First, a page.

Key to larvae of New Zealand Palaemonidae
A. Body with double bend, especially in late larvae; carapace without dorsomedial spines; rostrum shorter than half the length of the antennular peduncle; abdomen without spines on somite 5 (Fig. 4C) Periclimenes spp.
Periclimenaeus novae zealandiae?
Body straight or abdomen curved ventrally; carapace with dorsomedial spines bearing spinules from zoea 2 onward; rostrum subequal in length to antennular peduncle; abdomen with posterolateral spines on somite 5 in all zoeae or from zoea 2 onward (Figs. 4D, K) B
B. Carapace never with more than two dorsomedial spines; pereiopods 1-3 with exopod; pereiopod 5 develops before pereiopod 3, much longer than pereiopods 3-4 when latter developed; Maxilliped 1 with inner margin of basis strongly protuberant in all zoeae; endopod of maxilla without basal lobe (Figs. 4D, H, J) Leander tenuicornis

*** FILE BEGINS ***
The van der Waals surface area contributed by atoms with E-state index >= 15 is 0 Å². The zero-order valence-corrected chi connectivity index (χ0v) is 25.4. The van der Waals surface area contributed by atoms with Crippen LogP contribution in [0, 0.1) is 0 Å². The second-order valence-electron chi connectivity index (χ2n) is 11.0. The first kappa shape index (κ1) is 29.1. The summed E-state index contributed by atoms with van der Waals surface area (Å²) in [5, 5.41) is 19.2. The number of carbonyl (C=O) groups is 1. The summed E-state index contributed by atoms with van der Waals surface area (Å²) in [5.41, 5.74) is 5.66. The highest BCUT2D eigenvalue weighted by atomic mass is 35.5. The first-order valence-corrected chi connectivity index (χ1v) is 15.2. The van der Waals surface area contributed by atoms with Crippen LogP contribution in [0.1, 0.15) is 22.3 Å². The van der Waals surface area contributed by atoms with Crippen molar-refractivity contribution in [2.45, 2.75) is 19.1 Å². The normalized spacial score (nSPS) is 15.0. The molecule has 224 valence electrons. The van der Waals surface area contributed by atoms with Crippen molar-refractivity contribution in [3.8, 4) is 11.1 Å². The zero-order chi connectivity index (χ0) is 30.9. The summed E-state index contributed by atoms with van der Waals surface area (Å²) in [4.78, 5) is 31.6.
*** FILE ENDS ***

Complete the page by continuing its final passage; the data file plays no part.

Carapace with three dorsomedial spines from zoea 4 onwards; pereiopods 1-4 with exopod; pereiopod 5 not developed before pereiopod 3, not much longer than pereiopods 3-4 when latter developed; maxilliped 1 without inner margin of basis strongly protruberant in early larvae; endopod of maxilla with basal lobe (Figs. 4G, I, K) Palaemon affinis
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I wish to express my gratitude to Drs R.G. Wear and M.R. Clark (Victoria University of Wellington) for their constructive criticism of the manuscript. I also wish to thank Dr Wear for providing larvae of Tozeuma novaezealandiae and for his help with finding and capturing ovigerous Ogyrides delli. Mr P.E. Roberts (Marine Sciences Laboratory, Queenscliff, Australia) kindly provided larvae of Nauticaris marionis. The Victoria University of Wellington assisted with travel.